Here is a common scenario for you:
Simon is buckling under the pressure of an endless stream of emails, messages, and calls from disgruntled clients. Simon’s thoughts race. He worries about missing something important, and he second-guesses the decisions he made on a recent file. As his anxiety level rises, he wonders, “do I need to leave legal practice?”
The mental health challenges legal professionals face all begs the question of whether there is a better way of practicing law. My answer is “Yes, there is.” There is so much that is within the ability of lawyers to control or influence. Here are my 10 coaching questions to inspire your thinking about opportunities for bettering your law practice:
- What are the values you wish to align with?
- What is meaningful to you about your work?
- How are you making life harder for yourself?
- When do you need to say No to say Yes to your priorities and commitments?
- What are the boundaries you want to set to protect your time for (a) focused work (b) for priorities (c) for life outside of law?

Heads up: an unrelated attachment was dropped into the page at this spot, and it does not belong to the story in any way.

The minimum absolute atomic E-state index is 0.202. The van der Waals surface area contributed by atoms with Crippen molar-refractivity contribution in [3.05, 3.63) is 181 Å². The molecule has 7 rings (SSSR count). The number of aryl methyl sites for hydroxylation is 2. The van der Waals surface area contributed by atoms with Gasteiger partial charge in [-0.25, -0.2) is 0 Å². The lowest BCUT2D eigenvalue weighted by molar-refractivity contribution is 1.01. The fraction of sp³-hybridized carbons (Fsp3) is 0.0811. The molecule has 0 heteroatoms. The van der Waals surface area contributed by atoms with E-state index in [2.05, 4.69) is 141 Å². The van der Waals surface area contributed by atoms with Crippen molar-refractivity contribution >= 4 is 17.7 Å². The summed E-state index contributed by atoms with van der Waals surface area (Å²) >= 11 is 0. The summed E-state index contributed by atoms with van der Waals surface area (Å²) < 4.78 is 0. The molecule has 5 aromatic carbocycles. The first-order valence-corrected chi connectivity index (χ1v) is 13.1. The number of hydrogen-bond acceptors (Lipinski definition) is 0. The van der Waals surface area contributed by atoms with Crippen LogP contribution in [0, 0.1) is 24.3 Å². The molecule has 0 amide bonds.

- What systems and processes might you implement to strengthen boundaries and streamline administrative tasks, communication, and other aspects of your practice?
- What can you delegate or outsource?
- What technologies are available for streamlining communications between lawyers on your files and with your clients?
- How can you better onboard clients, so they are clear on what to expect from you (the team, the firm) and what you expect from them in all aspects of the lawyer-client relationship?
- What new roles might you add to your team or firm?
These are just a few examples of areas for focus. Look to your current pain points and bottlenecks as the starting point for introducing new strategies or practices to find better ways of practicing law and serving clients.
To read a more in-depth discussion of these questions, you can find it here.
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